Here you can find further information about next generation sequencing, which is one of our main research topics.
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To successfully treat a tumor disease and to provide personalized targeted therapy for the individual patient it is crucial to carry out a series of analysis on a molecular level. The so called next-generation sequencing (NGS) is one of these methods.
In 1977 the chain termination method has been first described by Sanger, which was based on the electrophoretic separation of fragments and was suffering from a lot of disadvantages (e.g. time consuming, cost expensive…). During the past years there has been a rapid development regarding technical as well as financial aspects of sequencing technologies. Due to its high demand and growing importance as a diagnostic and research tool, it is now possible to sequence a human genome in less than two weeks for about 5000 USD.
Since the second generation sequencing methods (NGS methods) display very high sensitivity compared to the conventional sequencing methods. This allows the usage of NGS not only for research but also for clinical diagnostics. With this method you can detect pathological changes in the DNA such as mutations in the tumor or blood of the patient. Hence the therapy of the patient can be adjusted individually depending on the genetic characteristics and mutational status of the tumor, allowing a targeted tumor therapy.
Head and Neck cancer: 327- gene panel
In our laboratory, we developed a 327 gene panel especially for tumors of the head and neck region. The technology we use is the HaloPlex Target Enrichment System from Agilent, which shows high sensitivity and therefore even allows the detection of mutations with low allele frequency.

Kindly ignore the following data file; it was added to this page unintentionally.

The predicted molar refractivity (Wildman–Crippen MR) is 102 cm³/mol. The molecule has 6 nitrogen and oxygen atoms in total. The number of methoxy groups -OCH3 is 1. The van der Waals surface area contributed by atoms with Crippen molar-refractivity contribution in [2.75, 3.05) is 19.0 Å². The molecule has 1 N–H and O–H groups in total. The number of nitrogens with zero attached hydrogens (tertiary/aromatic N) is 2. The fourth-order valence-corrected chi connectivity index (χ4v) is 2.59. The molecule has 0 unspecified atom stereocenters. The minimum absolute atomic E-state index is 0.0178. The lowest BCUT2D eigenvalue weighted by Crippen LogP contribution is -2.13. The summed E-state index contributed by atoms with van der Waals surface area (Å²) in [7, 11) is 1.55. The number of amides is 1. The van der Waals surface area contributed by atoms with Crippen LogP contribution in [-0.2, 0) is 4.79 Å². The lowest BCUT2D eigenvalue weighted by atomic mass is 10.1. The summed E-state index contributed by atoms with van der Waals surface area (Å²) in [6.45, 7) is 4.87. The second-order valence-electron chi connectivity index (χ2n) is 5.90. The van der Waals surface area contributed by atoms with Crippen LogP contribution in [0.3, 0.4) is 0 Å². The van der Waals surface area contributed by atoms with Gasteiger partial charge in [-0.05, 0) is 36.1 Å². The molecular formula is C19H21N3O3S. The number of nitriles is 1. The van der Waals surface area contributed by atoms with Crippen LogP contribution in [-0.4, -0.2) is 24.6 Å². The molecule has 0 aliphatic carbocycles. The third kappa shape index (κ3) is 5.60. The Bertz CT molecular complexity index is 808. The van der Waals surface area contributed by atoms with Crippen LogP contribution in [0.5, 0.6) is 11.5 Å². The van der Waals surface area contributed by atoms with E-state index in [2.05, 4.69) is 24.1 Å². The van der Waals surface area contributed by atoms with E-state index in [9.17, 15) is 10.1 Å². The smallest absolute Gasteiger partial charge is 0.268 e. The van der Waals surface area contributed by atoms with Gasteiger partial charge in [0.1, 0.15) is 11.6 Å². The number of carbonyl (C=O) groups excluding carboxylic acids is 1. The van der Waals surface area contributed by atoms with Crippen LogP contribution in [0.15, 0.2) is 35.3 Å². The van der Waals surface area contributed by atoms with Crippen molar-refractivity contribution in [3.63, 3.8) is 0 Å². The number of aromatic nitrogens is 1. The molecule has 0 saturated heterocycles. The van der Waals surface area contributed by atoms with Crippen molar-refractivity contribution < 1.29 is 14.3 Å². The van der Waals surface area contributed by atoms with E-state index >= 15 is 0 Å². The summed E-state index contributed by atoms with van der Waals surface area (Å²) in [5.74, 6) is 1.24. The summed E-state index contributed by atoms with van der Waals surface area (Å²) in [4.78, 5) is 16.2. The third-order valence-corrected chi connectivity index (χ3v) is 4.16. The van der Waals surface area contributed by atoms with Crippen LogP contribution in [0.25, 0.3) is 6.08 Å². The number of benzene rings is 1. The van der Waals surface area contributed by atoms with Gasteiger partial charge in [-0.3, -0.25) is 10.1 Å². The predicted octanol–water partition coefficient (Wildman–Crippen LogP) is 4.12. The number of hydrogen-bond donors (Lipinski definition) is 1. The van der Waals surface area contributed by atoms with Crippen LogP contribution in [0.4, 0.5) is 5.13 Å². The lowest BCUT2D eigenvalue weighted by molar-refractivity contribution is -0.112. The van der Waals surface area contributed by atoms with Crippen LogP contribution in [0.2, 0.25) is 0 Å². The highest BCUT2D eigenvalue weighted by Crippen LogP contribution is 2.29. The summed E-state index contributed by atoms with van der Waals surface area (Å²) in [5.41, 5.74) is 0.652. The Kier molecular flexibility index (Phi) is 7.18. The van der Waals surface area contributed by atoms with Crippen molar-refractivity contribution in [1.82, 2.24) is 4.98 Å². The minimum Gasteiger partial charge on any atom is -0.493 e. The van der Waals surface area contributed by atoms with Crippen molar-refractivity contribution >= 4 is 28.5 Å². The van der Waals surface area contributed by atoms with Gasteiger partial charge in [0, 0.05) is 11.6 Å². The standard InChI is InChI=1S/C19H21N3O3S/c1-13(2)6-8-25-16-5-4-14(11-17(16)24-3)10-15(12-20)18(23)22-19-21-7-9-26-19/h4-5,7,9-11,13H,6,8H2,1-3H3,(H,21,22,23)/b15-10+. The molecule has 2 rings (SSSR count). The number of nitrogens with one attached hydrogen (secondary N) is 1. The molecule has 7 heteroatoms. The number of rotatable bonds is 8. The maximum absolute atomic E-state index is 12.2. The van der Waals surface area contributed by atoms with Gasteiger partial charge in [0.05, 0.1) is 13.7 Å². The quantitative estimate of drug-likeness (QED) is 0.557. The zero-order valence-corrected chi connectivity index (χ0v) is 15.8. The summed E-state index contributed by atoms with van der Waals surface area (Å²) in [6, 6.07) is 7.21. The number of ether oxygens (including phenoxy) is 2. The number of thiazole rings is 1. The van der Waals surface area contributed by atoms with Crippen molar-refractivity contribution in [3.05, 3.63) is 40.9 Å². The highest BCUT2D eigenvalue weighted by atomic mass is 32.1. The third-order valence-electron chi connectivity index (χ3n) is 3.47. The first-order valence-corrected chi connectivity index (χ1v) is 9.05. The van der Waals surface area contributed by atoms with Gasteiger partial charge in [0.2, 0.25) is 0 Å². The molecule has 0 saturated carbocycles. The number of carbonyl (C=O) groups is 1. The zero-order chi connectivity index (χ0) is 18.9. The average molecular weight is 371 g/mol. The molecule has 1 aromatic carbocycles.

Aim of this project
The aim of this project is to compare primary and relapse tumor tissue from one and the same patient to search for mutations, which are either occurring during the course of the disease or are due to specific forms of treatment. Due to the fact that there are no hotspot mutations in tumors of the head and neck region like for example in the KRAS gene of patients suffering from colorectal cancer, it is even more important to better understand the molecular characteristics of these tumors and to improve the tumor therapy by finding new druggable targets.
- Studying the genetic differences of primary and recurrent tumor tissue and analyze the mutational load of the samples
- Obtaining a better understanding of the molecular mechanisms of the tumor, to improve tumor therapy
- Identifying new therapeutic drug targets
- Authors:Tinhofer I, Stenzinger A, Eder T, Konschak R, Niehr F, Endris V, Distel L,
Hautmann MG, Mandic R, Stromberger C, Weichert W, Budach V
Journal:Ann Oncol Year:2016; Volume:27Issue:(12):Pages:2262-2268.
Title:Targeted next-generation sequencing identifies molecular subgroups in squamous cell carcinoma of the head and neck with distinct outcome after concurrent chemoradiation
- Authors:Tinhofer I, Niehr F, Konschak R, Liebs S, Munz M, Stenzinger A, Weichert W, Keilholz U, Budach V.Journal:Radiat Oncol. Year:2015; Volume:28Issue:(10)
- Authors:Tinhofer I, Budach V, Saki M, Konschak R, Niehr F, Jöhrens K, Weichert W, Linge A, Lohaus F, Krause M, Neumann K, Endris V, Sak A, Stuschke M, Balermpas P, Rödel C, Avlar M, Grosu AL, Abdollahi A, Debus J, Belka C, Pigorsch S, Combs SE, Mönnich D, Zips D, Baumann M; DKTK-ROG.
Journal:Eur J Cancer. Year:2016; Volume:57:Pages:78-86.
Title:Targeted next-generation sequencing of locally advanced squamous cell carcinomas of the head and neck reveals druggable targets for improving adjuvant chemoradiation.